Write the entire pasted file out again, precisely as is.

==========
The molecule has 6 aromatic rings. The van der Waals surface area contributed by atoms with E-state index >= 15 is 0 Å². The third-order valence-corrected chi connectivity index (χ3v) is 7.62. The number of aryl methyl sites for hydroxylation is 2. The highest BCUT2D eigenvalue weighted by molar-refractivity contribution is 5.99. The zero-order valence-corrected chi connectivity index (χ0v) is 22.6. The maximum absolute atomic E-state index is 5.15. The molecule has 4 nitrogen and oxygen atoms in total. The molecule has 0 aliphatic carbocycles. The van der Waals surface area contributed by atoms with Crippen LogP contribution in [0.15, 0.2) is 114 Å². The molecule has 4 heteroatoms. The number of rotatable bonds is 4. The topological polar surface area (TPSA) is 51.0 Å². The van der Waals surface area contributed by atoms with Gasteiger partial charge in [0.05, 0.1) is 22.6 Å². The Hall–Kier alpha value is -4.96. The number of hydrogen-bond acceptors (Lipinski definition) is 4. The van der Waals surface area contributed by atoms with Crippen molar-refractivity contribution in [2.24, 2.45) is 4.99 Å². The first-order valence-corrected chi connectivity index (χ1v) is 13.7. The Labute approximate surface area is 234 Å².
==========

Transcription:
The molecule has 6 aromatic rings. The van der Waals surface area contributed by atoms with E-state index >= 15 is 0 Å². The third-order valence-corrected chi connectivity index (χ3v) is 7.62. The number of aryl methyl sites for hydroxylation is 2. The highest BCUT2D eigenvalue weighted by molar-refractivity contribution is 5.99. The zero-order valence-corrected chi connectivity index (χ0v) is 22.6. The maximum absolute atomic E-state index is 5.15. The molecule has 4 nitrogen and oxygen atoms in total. The molecule has 0 aliphatic carbocycles. The van der Waals surface area contributed by atoms with Crippen LogP contribution in [0.15, 0.2) is 114 Å². The molecule has 4 heteroatoms. The number of rotatable bonds is 4. The topological polar surface area (TPSA) is 51.0 Å². The van der Waals surface area contributed by atoms with Gasteiger partial charge in [0.05, 0.1) is 22.6 Å². The Hall–Kier alpha value is -4.96. The number of hydrogen-bond acceptors (Lipinski definition) is 4. The van der Waals surface area contributed by atoms with Crippen molar-refractivity contribution in [2.24, 2.45) is 4.99 Å². The first-order valence-corrected chi connectivity index (χ1v) is 13.7. The Labute approximate surface area is 234 Å².